How Do I Become a Successful Site Supervisor?
Being a Site Supervisor means you play an important role on construction sites overseeing the daily operations. There is usually the opportunity to grow and upskill within this role too.
If you currently work as a construction supervisor or are considering a career in construction, keep reading as we discuss the role of a site supervisor and the routes to progress your career.
What are the roles and responsibilities of a Site Supervisor?
A Site Supervisor has a broad range of duties whilst working on-site. They are not just responsible for their own well-being, they need to consider anyone else who comes onto the site as well.
If they don’t take into account their responsibilities, this could lead to potential injuries and legal feuds, and even put their job at risk.
Some common responsibilities they have are:
- Supervising and organising construction workers and contractors
- Preparing and delivering site inductions, safety briefings and toolbox talks
- Obtaining an understanding of health and safety and managing risks on site
- Ensuring those on site adhere to rules
- Make sure welfare facilities are in place
- Comply with legal regulations and procedures to avoid injury
- Trained in providing emergency care such as emergency first aid
Learn more in our blog: What does a Construction Site Supervisor do?
What qualifications do you need to be a Site Supervisor?
As a Site Supervisor, you will need to display that you have adequate practical experience working on a construction site. Before becoming a Site supervisor, you will likely have started as a Construction Labourer, so you’ll already have some experience working on-site.
You don’t have to obtain a university degree to start your career as a Site Supervisor. Alternative routes to help you reach your career goals include apprenticeships, NVQs and additional construction training courses.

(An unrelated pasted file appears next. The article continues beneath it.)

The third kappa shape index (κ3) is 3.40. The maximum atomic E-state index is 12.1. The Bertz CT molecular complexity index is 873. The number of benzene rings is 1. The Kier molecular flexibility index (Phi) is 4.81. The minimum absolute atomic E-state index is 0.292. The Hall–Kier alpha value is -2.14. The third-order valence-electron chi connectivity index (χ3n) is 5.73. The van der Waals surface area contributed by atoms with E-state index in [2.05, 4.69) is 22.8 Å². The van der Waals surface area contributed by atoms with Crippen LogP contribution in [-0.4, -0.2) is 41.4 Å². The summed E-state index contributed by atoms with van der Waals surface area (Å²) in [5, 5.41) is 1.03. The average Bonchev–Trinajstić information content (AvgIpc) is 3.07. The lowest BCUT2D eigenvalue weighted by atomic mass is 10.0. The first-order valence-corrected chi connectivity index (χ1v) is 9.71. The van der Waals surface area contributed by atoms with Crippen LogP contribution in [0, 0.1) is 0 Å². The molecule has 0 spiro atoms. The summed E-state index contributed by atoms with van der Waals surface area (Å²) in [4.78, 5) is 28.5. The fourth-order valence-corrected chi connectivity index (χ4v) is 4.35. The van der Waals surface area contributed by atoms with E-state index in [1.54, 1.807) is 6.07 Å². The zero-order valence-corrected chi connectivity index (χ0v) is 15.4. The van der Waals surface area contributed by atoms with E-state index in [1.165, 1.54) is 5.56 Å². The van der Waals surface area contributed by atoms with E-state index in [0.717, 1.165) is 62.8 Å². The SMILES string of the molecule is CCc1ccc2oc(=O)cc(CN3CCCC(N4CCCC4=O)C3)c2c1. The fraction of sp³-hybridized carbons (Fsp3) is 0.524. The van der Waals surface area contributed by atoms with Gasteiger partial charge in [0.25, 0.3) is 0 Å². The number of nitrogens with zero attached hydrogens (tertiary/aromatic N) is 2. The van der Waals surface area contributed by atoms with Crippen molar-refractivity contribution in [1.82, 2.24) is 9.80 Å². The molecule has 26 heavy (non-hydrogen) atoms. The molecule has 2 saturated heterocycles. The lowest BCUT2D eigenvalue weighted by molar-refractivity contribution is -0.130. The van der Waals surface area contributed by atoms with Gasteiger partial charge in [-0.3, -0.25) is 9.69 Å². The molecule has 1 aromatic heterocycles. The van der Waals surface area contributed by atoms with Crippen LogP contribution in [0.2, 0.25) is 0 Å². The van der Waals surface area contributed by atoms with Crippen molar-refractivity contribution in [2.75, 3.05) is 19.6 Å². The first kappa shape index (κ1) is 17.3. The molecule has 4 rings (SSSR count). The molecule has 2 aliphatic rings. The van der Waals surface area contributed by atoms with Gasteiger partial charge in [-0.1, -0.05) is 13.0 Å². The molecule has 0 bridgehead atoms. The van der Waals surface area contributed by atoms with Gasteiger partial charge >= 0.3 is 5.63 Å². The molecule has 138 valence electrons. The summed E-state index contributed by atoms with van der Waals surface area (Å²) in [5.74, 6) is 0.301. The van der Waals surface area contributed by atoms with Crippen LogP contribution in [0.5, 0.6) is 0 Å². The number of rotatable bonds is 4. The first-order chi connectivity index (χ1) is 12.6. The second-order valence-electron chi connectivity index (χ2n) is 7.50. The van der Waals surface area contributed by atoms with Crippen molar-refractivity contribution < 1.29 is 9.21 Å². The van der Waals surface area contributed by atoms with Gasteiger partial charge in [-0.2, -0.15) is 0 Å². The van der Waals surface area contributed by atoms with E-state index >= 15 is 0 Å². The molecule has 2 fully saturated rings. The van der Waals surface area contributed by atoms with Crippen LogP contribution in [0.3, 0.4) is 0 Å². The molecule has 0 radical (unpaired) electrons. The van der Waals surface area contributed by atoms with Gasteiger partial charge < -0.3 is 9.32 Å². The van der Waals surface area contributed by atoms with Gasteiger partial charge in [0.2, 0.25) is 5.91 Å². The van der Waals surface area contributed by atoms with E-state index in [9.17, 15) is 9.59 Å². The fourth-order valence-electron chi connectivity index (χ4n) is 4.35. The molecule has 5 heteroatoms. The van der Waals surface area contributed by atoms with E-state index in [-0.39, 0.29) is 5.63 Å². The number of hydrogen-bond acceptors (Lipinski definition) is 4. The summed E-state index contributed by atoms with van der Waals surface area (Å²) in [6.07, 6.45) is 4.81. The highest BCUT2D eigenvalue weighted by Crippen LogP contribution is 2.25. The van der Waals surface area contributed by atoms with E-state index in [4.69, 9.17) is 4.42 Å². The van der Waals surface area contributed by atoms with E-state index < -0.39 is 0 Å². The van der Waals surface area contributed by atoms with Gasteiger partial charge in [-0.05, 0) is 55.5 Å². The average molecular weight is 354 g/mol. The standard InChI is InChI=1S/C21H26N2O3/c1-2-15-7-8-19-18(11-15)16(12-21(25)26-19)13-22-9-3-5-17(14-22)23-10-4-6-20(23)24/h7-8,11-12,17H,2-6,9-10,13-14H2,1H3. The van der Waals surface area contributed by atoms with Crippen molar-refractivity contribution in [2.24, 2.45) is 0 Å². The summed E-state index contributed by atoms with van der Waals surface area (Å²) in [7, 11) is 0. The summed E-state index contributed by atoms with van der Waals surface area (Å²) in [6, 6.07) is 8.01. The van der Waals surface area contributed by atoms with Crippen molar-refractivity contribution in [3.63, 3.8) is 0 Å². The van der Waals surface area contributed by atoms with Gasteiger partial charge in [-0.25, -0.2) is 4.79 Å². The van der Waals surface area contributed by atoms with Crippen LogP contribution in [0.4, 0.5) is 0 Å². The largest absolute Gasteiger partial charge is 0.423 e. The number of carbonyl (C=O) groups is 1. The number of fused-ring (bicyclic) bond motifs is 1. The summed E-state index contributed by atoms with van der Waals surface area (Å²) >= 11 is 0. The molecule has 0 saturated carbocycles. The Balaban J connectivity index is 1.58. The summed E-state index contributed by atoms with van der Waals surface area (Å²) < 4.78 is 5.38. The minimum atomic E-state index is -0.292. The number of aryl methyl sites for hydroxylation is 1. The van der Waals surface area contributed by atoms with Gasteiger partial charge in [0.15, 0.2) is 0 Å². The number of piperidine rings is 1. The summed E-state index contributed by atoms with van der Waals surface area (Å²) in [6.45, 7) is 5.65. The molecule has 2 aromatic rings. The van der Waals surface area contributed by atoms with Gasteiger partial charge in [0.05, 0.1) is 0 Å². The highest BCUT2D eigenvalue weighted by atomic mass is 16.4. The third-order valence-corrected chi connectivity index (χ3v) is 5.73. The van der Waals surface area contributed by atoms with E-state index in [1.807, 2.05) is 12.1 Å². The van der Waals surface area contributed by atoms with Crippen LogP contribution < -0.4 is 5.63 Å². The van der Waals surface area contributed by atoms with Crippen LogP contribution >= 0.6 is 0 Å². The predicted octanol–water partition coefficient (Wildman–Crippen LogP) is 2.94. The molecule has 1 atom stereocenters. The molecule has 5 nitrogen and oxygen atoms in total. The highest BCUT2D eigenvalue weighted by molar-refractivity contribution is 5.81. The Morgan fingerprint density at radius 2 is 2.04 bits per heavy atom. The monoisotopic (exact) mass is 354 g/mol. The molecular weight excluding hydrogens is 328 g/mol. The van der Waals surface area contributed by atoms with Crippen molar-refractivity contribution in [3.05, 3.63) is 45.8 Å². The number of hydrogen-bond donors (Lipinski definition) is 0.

If you’re currently working in the construction industry and want to advance your career, we have the following courses and NVQs available. These will help towards becoming a Site Supervisor and upskilling as one:
If you need to complete our SSSTS course, you can do so in the classroom or you can book onto our SSSTS online course. Our online version delivered over Zoom means you don’t need to travel to one of our training venues to complete the course. This saves delegates and companies time and money.
Construction NVQs are great for those who are already working in the role of a Site Supervisor, as you must show you are knowledgeable and competent whilst working on the job.
Learn more from our blog: How to Become a Site Supervisor
What is an SSSTS qualification?
SSSTS stands for Site Supervision Safety Training Scheme.
SSSTS training is specifically for supervisors to expand their skills and learn all the up-to-date industry legislation.
These legislations are implemented to keep everyone on site safe, so the SSSTS course teaches how to implement safety practices in your daily routine.
This SSSTS qualification is highly recognised and is valid for a five-year period.
What does NVQ stand for?
NVQs have become a more popular route to advance your career and achieve your goals. But, what is an NVQ?
NVQ is an acronym for National Vocational Qualification. They are work-based qualifications. Throughout an NVQ, you will show the skills and knowledge you have by uploading evidence. This evidence will get marked by your assessor and aims to prove that you can do your role competently.
They can take as little as 10 weeks to complete. You can also do the majority of our NVQs via our ePortfolio platform.
Is an NVQ a Diploma?
NVQs are ranked in levels and these levels go up in numerical order with the highest number being the highest level of qualification.
Depending on what NVQ you choose to complete determines whether your NVQ is a diploma.
To find out what qualification levels mean click here: List of Qualification Levels
How are NVQs assessed?
All NVQs are assessed on practical assignments and portfolio evidence that you can build during your working hours. So unlike a training course, it isn’t a written test.
One of our qualified assessors will work with you, question you and observe you whilst completing tasks in your day-to-day role.
This is to ensure you are following the correct procedures, can perform your role safely and have the required knowledge and understanding of your role.
Take a look at answers to some frequently asked questions about NVQs in our blog: NVQ Frequently Asked Questions (FAQs).
Whether you are aiming to become a Site Supervisor or are looking to progress as one, training courses and NVQs are a great step in the right direction. It’s important to ensure the course or qualification you are considering taking aligns with your current job role and career goals.Back to News View Our Courses